Starring: Don Cheadle, Adam Sandler, Jada Plinkett Smith, Liv Tyler, Saffron Burrows, and brief appearances by Donald Sutherland and B.J. Novak
Written and Directed By: Mike Binder
I was thumbing through Entertainment Weekly a few days ago and I came across a review of Reign Over Me from Lisa Schwarzbaum, one of EW's two abrasively mediocre movie reviewers (Owen Gleiberman being the other. Avoid both when possible). I try not to read any of her reviews all that closely - you can always tell when a reviewer has jumped the fence between merely being caustically blunt and into that strange world where each review is a platform for elaborating their intellectualism-in-film theories. There's a slimy arrogance to it - "let me deign to explain how film works to you so you can understand this movie before you see it." Now, I may be on my way there, but I think it's safe to say I'm not there yet. For example, I used "caustically" a few sentences back without really being one hundred percent sure what it means, and I'm just trying to keep moving on this paragraph so no one will notice. It's things like this that keep your ego in check.
The reason I bring up Schwarzbaum's review is that a phrase in this one jumped out - she referred to the film as "a strange, black-and-blue therapeutic drama equally mottled with likable good intentions and agitating clumsiness." She was probably up all night on that sentence. But she stumbled on something in the midst of it.
Reign Over Me is, in fact, a black-and-blue drama. Binder paints this film in a very specific color tone - the buzzing yellow-black of a city night, the cold blue of an unwelcome concrete morning. Even when light floods in during the day, it's never seems warm or welcoming - giant office windows open to a flat, cloudy sky, the characters wander city streets in that strange place halfway between sunshine and downpour. And none of it is accidental - the whole film plays like a slowly fading bruise.
Sandler plays a man who lost his family in 9/11, an event which paints a vaguely unsettling backdrop over the film - he didn't just lose his family in a plane crash, he lost them in a plane crash that we already feel deeply connected to. It seems strange and jarring to put imaginary people on a very real plane in a way that it never has before - I never felt that Jack and Rose were a slight to the real casualties of the Titanic, for instance - but Binder isn't as much about milking a tragedy as he is trying desperately to connect you to a bewilderingly complicated individual.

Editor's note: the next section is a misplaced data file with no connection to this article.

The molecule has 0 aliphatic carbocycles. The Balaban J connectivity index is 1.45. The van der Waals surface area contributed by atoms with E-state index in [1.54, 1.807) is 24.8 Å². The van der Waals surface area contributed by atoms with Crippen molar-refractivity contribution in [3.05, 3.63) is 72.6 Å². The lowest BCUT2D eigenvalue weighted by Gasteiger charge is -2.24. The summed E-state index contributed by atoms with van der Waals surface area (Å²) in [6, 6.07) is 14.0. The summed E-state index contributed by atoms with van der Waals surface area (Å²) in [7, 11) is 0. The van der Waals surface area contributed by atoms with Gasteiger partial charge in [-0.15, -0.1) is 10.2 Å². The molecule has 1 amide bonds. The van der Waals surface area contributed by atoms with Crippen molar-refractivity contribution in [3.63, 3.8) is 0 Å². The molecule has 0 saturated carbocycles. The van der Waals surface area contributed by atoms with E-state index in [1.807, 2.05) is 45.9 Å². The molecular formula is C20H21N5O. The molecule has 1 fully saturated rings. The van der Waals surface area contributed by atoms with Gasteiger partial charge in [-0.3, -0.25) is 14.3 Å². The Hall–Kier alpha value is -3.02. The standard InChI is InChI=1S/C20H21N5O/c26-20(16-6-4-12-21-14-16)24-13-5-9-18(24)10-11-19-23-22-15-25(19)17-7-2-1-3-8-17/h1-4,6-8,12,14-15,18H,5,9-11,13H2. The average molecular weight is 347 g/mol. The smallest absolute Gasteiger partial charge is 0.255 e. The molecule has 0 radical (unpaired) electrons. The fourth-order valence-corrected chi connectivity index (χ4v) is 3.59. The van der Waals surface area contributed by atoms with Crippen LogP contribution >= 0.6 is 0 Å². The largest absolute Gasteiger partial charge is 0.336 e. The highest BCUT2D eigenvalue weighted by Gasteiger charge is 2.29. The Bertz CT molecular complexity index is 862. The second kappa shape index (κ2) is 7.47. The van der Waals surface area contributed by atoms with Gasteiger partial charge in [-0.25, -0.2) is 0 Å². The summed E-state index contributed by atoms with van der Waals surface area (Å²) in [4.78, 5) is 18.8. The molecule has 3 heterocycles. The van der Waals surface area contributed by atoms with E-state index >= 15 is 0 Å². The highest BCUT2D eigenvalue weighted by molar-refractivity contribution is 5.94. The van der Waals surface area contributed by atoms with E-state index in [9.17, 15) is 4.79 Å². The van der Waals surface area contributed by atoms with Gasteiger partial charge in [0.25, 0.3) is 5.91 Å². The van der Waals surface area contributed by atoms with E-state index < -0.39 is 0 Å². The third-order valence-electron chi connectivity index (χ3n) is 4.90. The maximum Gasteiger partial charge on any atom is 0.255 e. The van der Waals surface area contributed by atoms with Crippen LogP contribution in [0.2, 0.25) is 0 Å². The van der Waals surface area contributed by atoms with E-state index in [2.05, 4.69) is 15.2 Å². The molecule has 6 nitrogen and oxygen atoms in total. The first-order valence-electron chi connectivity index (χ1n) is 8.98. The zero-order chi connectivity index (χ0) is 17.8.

But it's Sandler's performance that the movie must (and does) center itself on; he's the wild card here and everyone knows it. Cheadle is remarkable as always - it's a real mark of an actor's skill set when after a long career of sidekicks and bit parts, an actor does one memorable lead role (Hotel Rwanda) and people are so immersed in his performance in that they become completely unsurprised by any Academy Award-type performances that he gives afterwards. He was that good in that movie, and he's been that good since. He's that good here. But incredibly, Sandler's the real standout this time.
Sandler knows that he's been dealt a tough hand to play, and he delivers in a way he's never delivered before. Sandler's done serious roles and done them well (Punch-Drunk Love, Spanglish), and he's shown perfect capability at mixing serious acting with his comedy at times (Big Daddy, Anger Management), but he's never been this serious before, and it's neat to see him pull out some serious-actor type baggage for this character. What's especially neat about it is that Sandler doesn't push the character into some strange unSandlerlike realm of method characters, he plays it as if he himself had lost his whole world five years ago. The pacing, the joking, the tone of voice is all vintage Sandler, but it's all belied by the haunted, uncertain look in his eye. Sandler'll get some props for his work in this role, but I don't think he'll get enough. You buy pathos from a guy who made you laugh at burning poop jokes for fifteen years. That's not easy work.
There's been a lot of criticism that the movie isn't cohesive enough, and I'll admit it's sometimes a little bit of an uneven ride, punctuated by extraneous music cues of "Love, Reign O'er Me." Not everything ties up the way you'd like it to, but it's truly cathartic watching Sandler try to break free of his shell. It's worth the bumpy road.
Rating: Lessee here, minus one star for missteps in the Cheadle-Smith storyline, minus one for never really giving us that good a reason to have Saffron Burrows in this movie at all, and minus one for an awkwardly filmed police-brutality segment. Minus three stars to start off with, not too bad. Then, let's give two stars for Sandler's performance plus one for Cheadle's, and then a star for the performances of Smith/Burrows/Tyler/etc., one star for the fantastic "Love, Reign O'er Me" cover than Pearl Jam does, one for color tone and one for those lovely night sequences of Sandler on his scooter, whizzing through empty New York streets, and that brings us up to... four stars. Sounds about perfect. Four stars it is.